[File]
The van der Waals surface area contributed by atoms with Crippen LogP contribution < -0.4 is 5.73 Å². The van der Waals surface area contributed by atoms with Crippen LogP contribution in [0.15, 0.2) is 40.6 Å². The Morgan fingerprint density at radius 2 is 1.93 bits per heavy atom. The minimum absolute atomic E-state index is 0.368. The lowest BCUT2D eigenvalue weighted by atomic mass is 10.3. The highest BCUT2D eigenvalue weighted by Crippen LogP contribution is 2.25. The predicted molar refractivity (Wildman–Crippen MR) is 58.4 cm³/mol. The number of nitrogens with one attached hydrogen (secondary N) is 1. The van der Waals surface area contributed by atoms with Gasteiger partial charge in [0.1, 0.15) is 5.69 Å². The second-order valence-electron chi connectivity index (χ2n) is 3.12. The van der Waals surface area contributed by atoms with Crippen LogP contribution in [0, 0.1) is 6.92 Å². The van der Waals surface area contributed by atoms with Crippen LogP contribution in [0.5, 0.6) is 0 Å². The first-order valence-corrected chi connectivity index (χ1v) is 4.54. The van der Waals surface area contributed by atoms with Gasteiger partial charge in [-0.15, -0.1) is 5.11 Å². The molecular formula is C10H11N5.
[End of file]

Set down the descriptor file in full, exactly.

The van der Waals surface area contributed by atoms with Crippen LogP contribution < -0.4 is 5.73 Å². The van der Waals surface area contributed by atoms with Crippen LogP contribution in [0.15, 0.2) is 40.6 Å². The Morgan fingerprint density at radius 2 is 1.93 bits per heavy atom. The minimum absolute atomic E-state index is 0.368. The lowest BCUT2D eigenvalue weighted by atomic mass is 10.3. The highest BCUT2D eigenvalue weighted by Crippen LogP contribution is 2.25. The predicted molar refractivity (Wildman–Crippen MR) is 58.4 cm³/mol. The number of nitrogens with one attached hydrogen (secondary N) is 1. The van der Waals surface area contributed by atoms with Gasteiger partial charge in [0.1, 0.15) is 5.69 Å². The second-order valence-electron chi connectivity index (χ2n) is 3.12. The van der Waals surface area contributed by atoms with Crippen LogP contribution in [0, 0.1) is 6.92 Å². The van der Waals surface area contributed by atoms with Crippen LogP contribution in [0.5, 0.6) is 0 Å². The first-order valence-corrected chi connectivity index (χ1v) is 4.54. The van der Waals surface area contributed by atoms with Gasteiger partial charge in [-0.15, -0.1) is 5.11 Å². The molecular formula is C10H11N5.